I departed the White Tower for Beauchamp Tower. En route was captured artillery, set out on display. Before the display was a small chained-off area with a placard hanging from the chain. It's the former execution ground. One held underground in the darkness, away from the light of day, for two, three, or even ten years, is one day suddenly pulled up into the light, only to find that this frightful place awaits them. Their joyful reunion with the blue sky is, as their dazzled eyes work to resolve surrounding color, cut short by the swift blade of a white axe. The blood that spills from the victim is cold from the start.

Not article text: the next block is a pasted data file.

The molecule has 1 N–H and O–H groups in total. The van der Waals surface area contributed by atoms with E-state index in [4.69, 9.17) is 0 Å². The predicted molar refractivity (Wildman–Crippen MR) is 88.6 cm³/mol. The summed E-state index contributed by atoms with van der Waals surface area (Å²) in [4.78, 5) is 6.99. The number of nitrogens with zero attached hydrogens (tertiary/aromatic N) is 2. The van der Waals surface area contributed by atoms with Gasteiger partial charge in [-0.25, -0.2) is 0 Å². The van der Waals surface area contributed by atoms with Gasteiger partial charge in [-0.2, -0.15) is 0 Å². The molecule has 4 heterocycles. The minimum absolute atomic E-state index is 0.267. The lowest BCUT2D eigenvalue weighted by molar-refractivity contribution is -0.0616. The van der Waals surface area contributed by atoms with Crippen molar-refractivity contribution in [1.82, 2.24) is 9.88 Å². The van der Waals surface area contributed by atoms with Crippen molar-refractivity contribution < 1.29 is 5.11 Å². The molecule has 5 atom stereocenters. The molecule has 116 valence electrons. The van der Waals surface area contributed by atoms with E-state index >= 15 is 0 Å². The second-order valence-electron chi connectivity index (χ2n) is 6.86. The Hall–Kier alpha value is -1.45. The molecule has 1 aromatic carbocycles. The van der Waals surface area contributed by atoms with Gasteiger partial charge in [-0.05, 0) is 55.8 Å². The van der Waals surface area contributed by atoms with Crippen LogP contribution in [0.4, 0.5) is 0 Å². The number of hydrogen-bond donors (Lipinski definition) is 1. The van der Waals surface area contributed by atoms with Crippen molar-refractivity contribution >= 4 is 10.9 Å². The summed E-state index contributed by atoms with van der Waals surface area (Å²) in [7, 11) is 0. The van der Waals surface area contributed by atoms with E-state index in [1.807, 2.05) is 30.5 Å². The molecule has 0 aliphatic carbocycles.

A single raven descends. It draws in its wings and thrusts its black beak forward as it regards one. The resentment of a hundred years' cold blood has congealed, it seams, into the form of this strange birds that guard this ominous ground through the ages. An elm tree rustles in the breeze. I see a raven in its branches. Shortly another arrives. I can't say whence it came. At my side is a young woman with a seven-year-old boy. She stands there and watches the ravens. Her Grecian nose, her lovely eyes like soft jewels, and the gentle undulations that shape her pure white neck, stir my heart in no small measure. The child looks up at her and points out the ravens with great interest. "The ravens look cold. I want to give them some bread," he entreats her. "Those ravens aren't hungry," she answers quietly. "Why?" asks the child. The woman's eyes, floating beneath her long lashes, are fixed on the ravens. "There are five of them," she says, disregarding the child's question. From her detached air, it's clear she's lost in her own thoughts. I begin to suspect some curious connection between this woman and these ravens. She speaks of their feelings as though of her own, and she asserts that three ravens are five. Leaving the mysterious woman behind, I entered Beauchamp Tower alone.